C: Yeah, it’s a different experience for girls now, I think. But I stuck with modelling – I wasn’t enjoying school back home, so it seemed like a good lead to follow. I’ve had some incredible opportunities and met some amazing people – I love modelling – though it’s had its ups and downs. There was a stage when I started where I got pretty thin, by managing to exist on an apple and a banana a day whilst doing 7, sometimes 8 castings a day. Luckily my family knocked that behaviour out of me, though.
R: You’ve had a long, successful career and you’re still getting some brilliant jobs – I saw you shot with Rankin recently.
Then I saw you on my TV screen with Dirty Sexy Things, where you stood out as being very likeable, funny and natural.
Watch Charlotte create the absolute best moment of Dirty Sexy Things at 2 minutes!
C: I made sure I was myself on camera, and the Tweets I got showed that people did respond to me. People on shoots have always been telling me I should be an actress or a presenter, and I started to take that advice seriously.
R: And you really seem to have harnessed the attention the show got. Was it a turning point for you?
C: Yes – I was told to get Twitter when the programme started, and it was madness – when the show was on, I’d see the ‘follows’ on Twitter leap in huge numbers by the minute. I’d respond to every comment personally, which is why I’ve done about 38k Tweets!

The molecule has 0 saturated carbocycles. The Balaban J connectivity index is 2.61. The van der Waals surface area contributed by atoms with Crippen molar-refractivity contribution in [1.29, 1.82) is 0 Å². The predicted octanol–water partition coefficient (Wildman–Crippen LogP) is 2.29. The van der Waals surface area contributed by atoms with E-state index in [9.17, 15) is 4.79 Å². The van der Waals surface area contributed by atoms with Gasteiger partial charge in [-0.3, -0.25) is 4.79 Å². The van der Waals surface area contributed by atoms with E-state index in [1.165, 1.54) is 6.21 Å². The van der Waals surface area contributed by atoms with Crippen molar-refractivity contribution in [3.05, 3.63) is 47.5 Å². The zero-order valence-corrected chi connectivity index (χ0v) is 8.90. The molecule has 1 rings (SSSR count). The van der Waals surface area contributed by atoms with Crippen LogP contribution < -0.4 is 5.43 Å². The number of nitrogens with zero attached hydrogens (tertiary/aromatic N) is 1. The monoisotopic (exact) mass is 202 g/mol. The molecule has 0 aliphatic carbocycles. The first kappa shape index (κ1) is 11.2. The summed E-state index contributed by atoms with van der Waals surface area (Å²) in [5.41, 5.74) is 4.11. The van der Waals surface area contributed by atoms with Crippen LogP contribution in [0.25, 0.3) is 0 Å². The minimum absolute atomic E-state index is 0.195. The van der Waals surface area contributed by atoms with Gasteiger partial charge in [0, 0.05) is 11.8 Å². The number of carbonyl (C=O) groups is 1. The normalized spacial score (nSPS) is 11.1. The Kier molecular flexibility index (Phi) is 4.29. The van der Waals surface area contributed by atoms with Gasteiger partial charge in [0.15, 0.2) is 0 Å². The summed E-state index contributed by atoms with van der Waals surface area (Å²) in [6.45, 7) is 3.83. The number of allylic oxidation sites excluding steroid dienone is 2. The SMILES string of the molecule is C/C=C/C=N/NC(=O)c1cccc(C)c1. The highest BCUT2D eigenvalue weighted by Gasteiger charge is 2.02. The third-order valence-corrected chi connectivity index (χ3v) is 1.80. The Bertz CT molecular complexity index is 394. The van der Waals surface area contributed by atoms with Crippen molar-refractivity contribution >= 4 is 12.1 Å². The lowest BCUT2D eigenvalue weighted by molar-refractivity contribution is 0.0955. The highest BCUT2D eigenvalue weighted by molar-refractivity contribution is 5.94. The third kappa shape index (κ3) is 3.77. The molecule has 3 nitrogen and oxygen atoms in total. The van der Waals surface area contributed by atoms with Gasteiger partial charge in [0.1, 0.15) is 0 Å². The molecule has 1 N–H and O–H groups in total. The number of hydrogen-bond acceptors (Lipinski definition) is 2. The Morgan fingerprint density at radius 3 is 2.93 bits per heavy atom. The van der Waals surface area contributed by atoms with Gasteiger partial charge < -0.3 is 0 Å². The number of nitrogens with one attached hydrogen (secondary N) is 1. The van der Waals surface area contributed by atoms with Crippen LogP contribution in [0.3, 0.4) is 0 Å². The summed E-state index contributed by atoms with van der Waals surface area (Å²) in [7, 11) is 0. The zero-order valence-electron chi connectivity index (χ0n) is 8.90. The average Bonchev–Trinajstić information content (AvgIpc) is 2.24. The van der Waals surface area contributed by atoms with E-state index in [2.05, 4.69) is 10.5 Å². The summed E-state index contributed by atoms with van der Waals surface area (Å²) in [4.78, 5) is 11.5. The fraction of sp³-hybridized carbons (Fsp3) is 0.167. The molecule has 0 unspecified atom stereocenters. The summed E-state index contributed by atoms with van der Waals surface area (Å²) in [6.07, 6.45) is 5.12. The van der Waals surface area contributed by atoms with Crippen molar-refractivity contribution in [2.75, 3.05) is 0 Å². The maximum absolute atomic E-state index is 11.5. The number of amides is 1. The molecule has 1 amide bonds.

Twitter’s a good gage of who you are, and what people respond to. People liked my humour, and my style, so I started developing that side to my image.
R: It’s a bit like you’ve channelled all that energy you put into, say, eating a banana and an apple a day, and now you’re directing that discipline towards creating a really cool niche and future for yourself.
C: Definitely. I work at my Instagram. Social media is like a job, 24/7, and I take pride in it. I really think about and plan what pictures I’m going to take. I’ve always been interested in the art direction side of things, and this lets me explore and express that. In fact I often plan my picture around my hashtags…
R: You are the Queen of Hashtags! They really are something else…
C: Well my favourite is probably ‘DISRESPECT YOUR SELFIE’, which sums it all up!
R: All this thought and originality into your pictures is probably why you’ve got way over 37k followers – and counting!
C: I’m not afraid to make a tit of myself, and my Instagram says something. I’m not just putting up pretty selfies every couple of days…
R: Do you get more modelling work as a result of your social media following?